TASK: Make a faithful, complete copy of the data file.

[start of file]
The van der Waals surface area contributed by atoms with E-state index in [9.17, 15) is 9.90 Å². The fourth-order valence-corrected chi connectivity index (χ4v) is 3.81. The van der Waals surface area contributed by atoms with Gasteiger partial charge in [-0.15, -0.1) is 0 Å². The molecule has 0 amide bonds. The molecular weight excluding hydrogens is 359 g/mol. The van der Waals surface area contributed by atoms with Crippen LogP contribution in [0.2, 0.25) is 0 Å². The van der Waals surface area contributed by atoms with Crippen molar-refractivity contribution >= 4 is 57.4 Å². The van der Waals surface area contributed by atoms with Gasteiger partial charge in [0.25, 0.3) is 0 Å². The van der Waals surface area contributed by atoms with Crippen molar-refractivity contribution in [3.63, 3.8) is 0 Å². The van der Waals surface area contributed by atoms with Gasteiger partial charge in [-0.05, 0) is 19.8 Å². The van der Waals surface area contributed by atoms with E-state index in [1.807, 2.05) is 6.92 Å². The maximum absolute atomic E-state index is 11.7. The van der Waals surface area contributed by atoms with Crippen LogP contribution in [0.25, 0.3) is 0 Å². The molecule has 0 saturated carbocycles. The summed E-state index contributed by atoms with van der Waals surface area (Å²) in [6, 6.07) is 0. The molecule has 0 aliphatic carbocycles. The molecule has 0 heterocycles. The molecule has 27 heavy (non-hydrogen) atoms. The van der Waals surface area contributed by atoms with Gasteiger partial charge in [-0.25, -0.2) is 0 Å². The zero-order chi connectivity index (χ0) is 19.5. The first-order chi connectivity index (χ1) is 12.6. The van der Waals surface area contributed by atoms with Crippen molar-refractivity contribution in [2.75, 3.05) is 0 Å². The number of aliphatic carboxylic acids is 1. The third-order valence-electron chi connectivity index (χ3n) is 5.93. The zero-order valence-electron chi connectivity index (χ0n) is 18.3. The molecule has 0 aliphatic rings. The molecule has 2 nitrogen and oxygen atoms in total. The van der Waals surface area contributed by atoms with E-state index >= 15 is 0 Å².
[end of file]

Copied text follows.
The van der Waals surface area contributed by atoms with E-state index in [9.17, 15) is 9.90 Å². The fourth-order valence-corrected chi connectivity index (χ4v) is 3.81. The van der Waals surface area contributed by atoms with Gasteiger partial charge in [-0.15, -0.1) is 0 Å². The molecule has 0 amide bonds. The molecular weight excluding hydrogens is 359 g/mol. The van der Waals surface area contributed by atoms with Crippen LogP contribution in [0.2, 0.25) is 0 Å². The van der Waals surface area contributed by atoms with Crippen molar-refractivity contribution >= 4 is 57.4 Å². The van der Waals surface area contributed by atoms with Gasteiger partial charge in [0.25, 0.3) is 0 Å². The van der Waals surface area contributed by atoms with Crippen molar-refractivity contribution in [3.63, 3.8) is 0 Å². The van der Waals surface area contributed by atoms with Gasteiger partial charge in [-0.05, 0) is 19.8 Å². The van der Waals surface area contributed by atoms with E-state index in [1.807, 2.05) is 6.92 Å². The maximum absolute atomic E-state index is 11.7. The van der Waals surface area contributed by atoms with Crippen LogP contribution in [0.25, 0.3) is 0 Å². The molecule has 0 saturated carbocycles. The summed E-state index contributed by atoms with van der Waals surface area (Å²) in [6, 6.07) is 0. The molecule has 0 aliphatic carbocycles. The molecule has 0 heterocycles. The molecule has 27 heavy (non-hydrogen) atoms. The van der Waals surface area contributed by atoms with Gasteiger partial charge in [-0.25, -0.2) is 0 Å². The zero-order chi connectivity index (χ0) is 19.5. The first-order chi connectivity index (χ1) is 12.6. The van der Waals surface area contributed by atoms with Crippen molar-refractivity contribution in [2.75, 3.05) is 0 Å². The number of aliphatic carboxylic acids is 1. The third-order valence-electron chi connectivity index (χ3n) is 5.93. The zero-order valence-electron chi connectivity index (χ0n) is 18.3. The molecule has 0 aliphatic rings. The molecule has 2 nitrogen and oxygen atoms in total. The van der Waals surface area contributed by atoms with E-state index >= 15 is 0 Å².